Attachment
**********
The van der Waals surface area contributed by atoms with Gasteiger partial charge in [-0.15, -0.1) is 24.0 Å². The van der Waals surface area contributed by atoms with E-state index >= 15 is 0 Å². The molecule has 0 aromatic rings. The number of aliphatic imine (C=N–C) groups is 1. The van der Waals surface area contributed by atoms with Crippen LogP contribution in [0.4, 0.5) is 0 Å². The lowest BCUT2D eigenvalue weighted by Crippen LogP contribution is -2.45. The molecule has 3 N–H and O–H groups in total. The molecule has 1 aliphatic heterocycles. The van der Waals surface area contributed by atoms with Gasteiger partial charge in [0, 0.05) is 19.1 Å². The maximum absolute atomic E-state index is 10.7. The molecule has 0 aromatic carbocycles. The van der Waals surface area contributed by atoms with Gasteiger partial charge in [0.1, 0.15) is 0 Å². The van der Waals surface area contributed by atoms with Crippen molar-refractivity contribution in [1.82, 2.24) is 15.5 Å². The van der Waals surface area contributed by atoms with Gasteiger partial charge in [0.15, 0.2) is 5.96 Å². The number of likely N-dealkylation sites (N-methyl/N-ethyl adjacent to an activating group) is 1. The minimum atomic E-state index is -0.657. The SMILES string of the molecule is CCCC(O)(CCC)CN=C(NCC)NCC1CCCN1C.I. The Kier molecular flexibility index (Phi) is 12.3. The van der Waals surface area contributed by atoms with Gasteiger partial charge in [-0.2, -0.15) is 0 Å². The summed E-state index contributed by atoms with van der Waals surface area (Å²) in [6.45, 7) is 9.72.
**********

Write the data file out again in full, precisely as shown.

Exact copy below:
The van der Waals surface area contributed by atoms with Gasteiger partial charge in [-0.15, -0.1) is 24.0 Å². The van der Waals surface area contributed by atoms with E-state index >= 15 is 0 Å². The molecule has 0 aromatic rings. The number of aliphatic imine (C=N–C) groups is 1. The van der Waals surface area contributed by atoms with Crippen LogP contribution in [0.4, 0.5) is 0 Å². The lowest BCUT2D eigenvalue weighted by Crippen LogP contribution is -2.45. The molecule has 3 N–H and O–H groups in total. The molecule has 1 aliphatic heterocycles. The van der Waals surface area contributed by atoms with Gasteiger partial charge in [0, 0.05) is 19.1 Å². The maximum absolute atomic E-state index is 10.7. The molecule has 0 aromatic carbocycles. The van der Waals surface area contributed by atoms with Gasteiger partial charge in [0.1, 0.15) is 0 Å². The van der Waals surface area contributed by atoms with Crippen molar-refractivity contribution in [1.82, 2.24) is 15.5 Å². The van der Waals surface area contributed by atoms with Gasteiger partial charge in [0.15, 0.2) is 5.96 Å². The number of likely N-dealkylation sites (N-methyl/N-ethyl adjacent to an activating group) is 1. The minimum atomic E-state index is -0.657. The SMILES string of the molecule is CCCC(O)(CCC)CN=C(NCC)NCC1CCCN1C.I. The Kier molecular flexibility index (Phi) is 12.3. The van der Waals surface area contributed by atoms with Gasteiger partial charge in [-0.2, -0.15) is 0 Å². The summed E-state index contributed by atoms with van der Waals surface area (Å²) in [6.45, 7) is 9.72.